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Superintendent's Blog

  • Holiday

 

Diwali, the festival of lights celebrated by Hindus, Sikhs, Jains, and others particularly in India but also worldwide, begins tonight, Friday, November 13th. Because the actual holiday falls on Saturday this year, you won’t find it in the Hopkinton Public Schools calendar; however, you will see it starting in 2021!

Diwali is India’s major holiday. Still, many Americans know little about it. The name “Diwali” comes  from the  Sanskrit word, Deepavali, or “deep,” meaning  lamp, and “avali,” meaning row. Thus, the translation is a “row of lamps.”

 The holiday symbolizes the victory of light over darkness, good over evil, and knowledge over ignorance. The festivities are marked by lighting oil lamps, hanging lanterns, making colorful patterns on the floor called rangoli, preparing sweets, and most importantly, coming together with family and friends to express gratitude. Diwali represents peace, truth, and love, which are shared goals across our community, our country, and the world, as these are beliefs that can unite us in our humanity. 

I’m including a PDF (see below) created by the South Asian Circle of Hopkinton (SACH), whose website is accessible at www.SouthAsianCircleofHopkinton.org. 

And, here is a video entitled Diwali: Festival of Lights produced by National Geographic that highlights in a quick three minutes some of the ways in which people in India celebrate Diwali over the five days of the festival.

To those in our community celebrating the holiday, I wish you a Diwali that brings happiness and prosperity.  And may the lights of Diwali bring brightness and cheer to our whole community.

South Asian Circle of Hopkinton (SACH).pdf

  • Learning

I’m not sure how everyone is feeling, but after months of receiving politically motivated phone calls and after nearly a week of watching states change colors, I might be feeling a little election-fatigued, if not downright weary. (Oh, and did I mention there’s a pandemic on?)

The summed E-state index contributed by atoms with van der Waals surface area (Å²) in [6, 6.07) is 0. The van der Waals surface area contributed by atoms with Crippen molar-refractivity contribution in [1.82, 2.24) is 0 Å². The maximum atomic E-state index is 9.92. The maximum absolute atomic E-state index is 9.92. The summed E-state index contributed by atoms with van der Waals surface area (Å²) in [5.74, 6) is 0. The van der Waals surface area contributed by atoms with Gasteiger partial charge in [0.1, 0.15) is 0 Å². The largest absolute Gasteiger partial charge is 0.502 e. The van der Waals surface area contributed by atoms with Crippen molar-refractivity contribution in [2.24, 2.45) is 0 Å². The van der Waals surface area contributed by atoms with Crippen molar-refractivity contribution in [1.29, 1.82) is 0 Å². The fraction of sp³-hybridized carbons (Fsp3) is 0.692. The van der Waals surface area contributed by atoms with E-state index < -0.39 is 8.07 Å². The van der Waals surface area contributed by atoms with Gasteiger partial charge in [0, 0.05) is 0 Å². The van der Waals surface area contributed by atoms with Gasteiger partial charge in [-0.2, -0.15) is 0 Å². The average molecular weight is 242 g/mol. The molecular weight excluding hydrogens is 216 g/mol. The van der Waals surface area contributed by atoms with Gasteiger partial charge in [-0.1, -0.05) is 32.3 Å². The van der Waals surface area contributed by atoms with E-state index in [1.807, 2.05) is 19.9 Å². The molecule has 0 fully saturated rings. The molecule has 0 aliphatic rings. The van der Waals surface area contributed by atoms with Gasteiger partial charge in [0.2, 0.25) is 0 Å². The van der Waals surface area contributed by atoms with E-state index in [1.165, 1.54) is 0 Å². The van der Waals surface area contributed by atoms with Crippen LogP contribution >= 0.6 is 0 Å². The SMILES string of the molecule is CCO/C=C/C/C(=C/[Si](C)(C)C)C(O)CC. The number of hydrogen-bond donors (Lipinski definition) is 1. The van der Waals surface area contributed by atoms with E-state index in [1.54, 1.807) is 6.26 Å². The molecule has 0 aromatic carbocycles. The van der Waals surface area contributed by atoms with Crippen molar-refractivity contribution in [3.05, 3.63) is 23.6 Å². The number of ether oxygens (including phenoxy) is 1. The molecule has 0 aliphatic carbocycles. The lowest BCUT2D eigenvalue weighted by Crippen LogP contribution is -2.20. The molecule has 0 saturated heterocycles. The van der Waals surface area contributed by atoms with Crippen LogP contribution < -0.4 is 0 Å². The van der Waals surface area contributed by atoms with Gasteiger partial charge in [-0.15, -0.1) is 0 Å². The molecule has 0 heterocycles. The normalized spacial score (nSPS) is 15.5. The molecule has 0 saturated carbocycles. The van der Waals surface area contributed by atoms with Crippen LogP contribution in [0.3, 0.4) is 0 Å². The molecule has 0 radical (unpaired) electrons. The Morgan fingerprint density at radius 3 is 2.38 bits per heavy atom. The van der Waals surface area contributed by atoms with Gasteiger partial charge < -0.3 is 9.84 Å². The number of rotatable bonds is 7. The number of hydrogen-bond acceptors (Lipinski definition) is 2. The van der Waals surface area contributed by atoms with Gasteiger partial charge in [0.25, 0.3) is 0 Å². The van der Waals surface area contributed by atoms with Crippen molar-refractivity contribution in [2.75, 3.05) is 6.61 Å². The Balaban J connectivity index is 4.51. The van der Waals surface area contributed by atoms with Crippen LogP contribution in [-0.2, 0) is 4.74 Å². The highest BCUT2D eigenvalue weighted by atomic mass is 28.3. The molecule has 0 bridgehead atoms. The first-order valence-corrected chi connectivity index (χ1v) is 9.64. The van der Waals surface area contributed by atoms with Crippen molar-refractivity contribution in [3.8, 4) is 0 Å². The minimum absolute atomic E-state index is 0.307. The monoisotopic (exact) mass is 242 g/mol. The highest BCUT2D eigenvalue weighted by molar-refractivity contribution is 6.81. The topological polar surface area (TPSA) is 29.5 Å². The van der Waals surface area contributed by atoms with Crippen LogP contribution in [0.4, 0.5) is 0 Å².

But I’m not weary. Not weary at all. 

Last week, I think it was Wednesday, I had gone down to the Elmwood school to talk about some COVID-related matters with the head nurse, who also happens to be the nurse at the Elmwood School.  During my visit, quite unexpectedly, the Assistant Principal, Jason Dimen, turned to me and asked, “Are you busy right now?” He indicated that he had something he thought I might like to see. Dutifully, I followed Mr. Dimen out of the main office and down a short hallway to the great outdoors, where I found myself in the traffic circle. 

It would soon become clear that I had not donned the appropriate footwear for our mission. Walking on the balls of my feet so that my high heels wouldn’t sink into the soft earth, I found myself in the grassy clearing surrounded by trees just beyond the parking area at Elmwood. There, about a dozen third graders and one paraprofessional sat 10 feet apart with their masks off in concentric horseshoes, facing the music teacher who stood in the center behind an electric keyboard.

The students were diverse. They were of different colors, different sizes, different shapes, and different abilities. Regardless of differences, they came to sing. 

In observance of Veterans Day, their teacher, Mr. Fontaine, had chosen a few American-themed songs. When I arrived, the kids were getting a mini poetry lesson on the lyrics of Woody Guthrie. Shortly thereafter, they moved on to My Country, ’Tis of Thee. Embedded in that music lesson was a mini math lesson. We learned that the date of publication was 1832, almost 200 years ago. We learned that by the time that song would be 200 years old, the kids sitting in the grassy area would be 20. (And if you’re wondering, this music teacher got those kids to a place where they could do mental math!)  Their music teacher also asked the kids,  “Who lived in America before the pilgrims arrived and even before Columbus arrived?” After a few guesses the kids settled on Native Americans. With poetry, mathematics, and history lessons behind us, we began the singing part of the lesson. We practiced saying (and summarizing) the words first. We listened to what the music sounded like. And then? We all began singing: twelve 3rd graders, Mr. Dimen, a paraprofessional, the music teacher, and I in the woods on a 65° day in November. Just singing. And singing with the cool breeze tousling our hair and caressing our hearts as we honored the country.